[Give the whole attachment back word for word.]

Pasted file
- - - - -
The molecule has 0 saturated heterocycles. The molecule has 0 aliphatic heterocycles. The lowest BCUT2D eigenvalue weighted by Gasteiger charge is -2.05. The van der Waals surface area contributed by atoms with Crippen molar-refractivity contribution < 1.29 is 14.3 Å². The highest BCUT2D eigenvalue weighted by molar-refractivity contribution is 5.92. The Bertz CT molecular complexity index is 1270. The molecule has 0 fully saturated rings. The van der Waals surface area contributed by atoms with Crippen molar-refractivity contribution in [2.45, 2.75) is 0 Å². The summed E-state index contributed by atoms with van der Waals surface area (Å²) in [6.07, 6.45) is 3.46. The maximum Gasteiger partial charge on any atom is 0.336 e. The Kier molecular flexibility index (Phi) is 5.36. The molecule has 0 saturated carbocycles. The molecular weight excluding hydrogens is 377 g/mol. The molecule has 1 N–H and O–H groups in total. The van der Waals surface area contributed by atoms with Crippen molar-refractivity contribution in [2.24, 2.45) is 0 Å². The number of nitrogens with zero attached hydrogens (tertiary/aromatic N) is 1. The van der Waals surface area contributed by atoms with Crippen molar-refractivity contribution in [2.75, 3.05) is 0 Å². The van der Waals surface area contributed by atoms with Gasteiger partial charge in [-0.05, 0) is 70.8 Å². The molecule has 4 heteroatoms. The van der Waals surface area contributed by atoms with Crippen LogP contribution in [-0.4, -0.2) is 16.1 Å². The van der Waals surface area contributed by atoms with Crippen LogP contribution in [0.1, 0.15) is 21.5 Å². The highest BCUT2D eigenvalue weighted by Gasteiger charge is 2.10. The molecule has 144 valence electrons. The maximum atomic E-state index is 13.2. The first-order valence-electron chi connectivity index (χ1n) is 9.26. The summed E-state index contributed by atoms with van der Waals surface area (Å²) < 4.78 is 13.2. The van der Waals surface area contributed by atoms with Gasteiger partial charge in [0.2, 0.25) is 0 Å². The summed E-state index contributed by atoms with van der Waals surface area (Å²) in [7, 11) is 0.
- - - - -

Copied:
The molecule has 0 saturated heterocycles. The molecule has 0 aliphatic heterocycles. The lowest BCUT2D eigenvalue weighted by Gasteiger charge is -2.05. The van der Waals surface area contributed by atoms with Crippen molar-refractivity contribution < 1.29 is 14.3 Å². The highest BCUT2D eigenvalue weighted by molar-refractivity contribution is 5.92. The Bertz CT molecular complexity index is 1270. The molecule has 0 fully saturated rings. The van der Waals surface area contributed by atoms with Crippen molar-refractivity contribution in [2.45, 2.75) is 0 Å². The summed E-state index contributed by atoms with van der Waals surface area (Å²) in [6.07, 6.45) is 3.46. The maximum Gasteiger partial charge on any atom is 0.336 e. The Kier molecular flexibility index (Phi) is 5.36. The molecule has 0 saturated carbocycles. The molecular weight excluding hydrogens is 377 g/mol. The molecule has 1 N–H and O–H groups in total. The van der Waals surface area contributed by atoms with Crippen molar-refractivity contribution in [2.24, 2.45) is 0 Å². The number of nitrogens with zero attached hydrogens (tertiary/aromatic N) is 1. The van der Waals surface area contributed by atoms with Crippen molar-refractivity contribution in [2.75, 3.05) is 0 Å². The van der Waals surface area contributed by atoms with Gasteiger partial charge in [-0.05, 0) is 70.8 Å². The molecule has 4 heteroatoms. The van der Waals surface area contributed by atoms with Crippen LogP contribution in [-0.4, -0.2) is 16.1 Å². The van der Waals surface area contributed by atoms with Crippen LogP contribution in [0.1, 0.15) is 21.5 Å². The highest BCUT2D eigenvalue weighted by Gasteiger charge is 2.10. The molecule has 144 valence electrons. The maximum atomic E-state index is 13.2. The first-order valence-electron chi connectivity index (χ1n) is 9.26. The summed E-state index contributed by atoms with van der Waals surface area (Å²) < 4.78 is 13.2. The van der Waals surface area contributed by atoms with Gasteiger partial charge in [0.2, 0.25) is 0 Å². The summed E-state index contributed by atoms with van der Waals surface area (Å²) in [7, 11) is 0.